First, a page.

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Columbia Valley Native Host Plants

Butterflies can only survive with their specific host plant.
No host plants, no butterflies. ​
It's really that simple.

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Fragrant Evening Primrose

Oenothera caespitosa

A wonderful addition along a sidewalk path or in a rock garden. Stunning blooms open in the evening and close by mid-morning. Host plant to the White-lined Sphinx moth.

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Heath Aster

Symphyotrichum eriocoides

A petite, slender plant that works perfect for filling in all the gaps in between your plants. The tiny white flowers support a huge array of specialist bee species and is host to several butterfly caterpillars

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Pearly Everlasting

Anaphalis margaritacea

Very easy to grow in a variety of soil and sun conditions, Pearly Everlasting has small, papery flowers similar to strawflowers. Host to the American Lady butterflies

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Pine Reed Grass

Calamagrostis rubescens

A very common grass on open, mid-mountain terrain. It persists in the shade but will not flower typically until the canopy opens up from disturbance such as a fallen tree.

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Sticky Goldenrod

Solidago simplex

A dwarf goldenrod that forms well behaved little clumps with foot tall golden spikes appearing in mid-summer. One of the earliest goldenrods to bloom and tolerant of dry, heat.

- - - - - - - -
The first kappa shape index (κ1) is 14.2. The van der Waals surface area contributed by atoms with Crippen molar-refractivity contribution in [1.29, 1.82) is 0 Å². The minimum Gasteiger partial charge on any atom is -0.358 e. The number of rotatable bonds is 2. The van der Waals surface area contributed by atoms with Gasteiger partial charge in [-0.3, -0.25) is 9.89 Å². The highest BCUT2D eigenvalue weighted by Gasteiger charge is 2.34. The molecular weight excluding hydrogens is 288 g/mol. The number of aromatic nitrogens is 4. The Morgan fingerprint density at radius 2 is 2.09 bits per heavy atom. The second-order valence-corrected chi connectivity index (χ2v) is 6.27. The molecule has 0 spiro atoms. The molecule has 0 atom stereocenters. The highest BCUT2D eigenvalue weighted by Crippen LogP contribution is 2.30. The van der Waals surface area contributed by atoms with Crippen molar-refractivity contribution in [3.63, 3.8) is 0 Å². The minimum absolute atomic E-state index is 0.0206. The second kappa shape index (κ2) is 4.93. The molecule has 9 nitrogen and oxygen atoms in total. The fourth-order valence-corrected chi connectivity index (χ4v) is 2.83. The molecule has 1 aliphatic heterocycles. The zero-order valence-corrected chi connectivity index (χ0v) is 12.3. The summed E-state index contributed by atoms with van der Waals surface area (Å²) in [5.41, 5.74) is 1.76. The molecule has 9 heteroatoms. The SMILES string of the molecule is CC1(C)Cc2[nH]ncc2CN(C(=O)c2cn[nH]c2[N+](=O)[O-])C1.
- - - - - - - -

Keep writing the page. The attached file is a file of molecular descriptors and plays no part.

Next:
Field Locoweed Oxytropis

Field Locoweed

Oxytropis campestris

Nitrogen fixing from the Legume family, Locoweeds are very useful for meadow gardens, particularly short-grass, and relatively dry soils. Showy flowers and host to a number of butterflies

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Ceanothus velutinus

A very drought tolerant shrub that stays manageable with glossy, three veined leaves and sprays of flowers in late spring. A wonderful shrub that deserves to be in more people's yards.

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Fuzzytongue Beardtongue

Penstemon eriantherus

A gorgeous wildflower resembling snapdragons and a favourite of bumblebees. These love dry, well draining soils, and cannot tolerate spring wet, so best on south facing slope.

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Creeky Cedars - Native Plant Nursery

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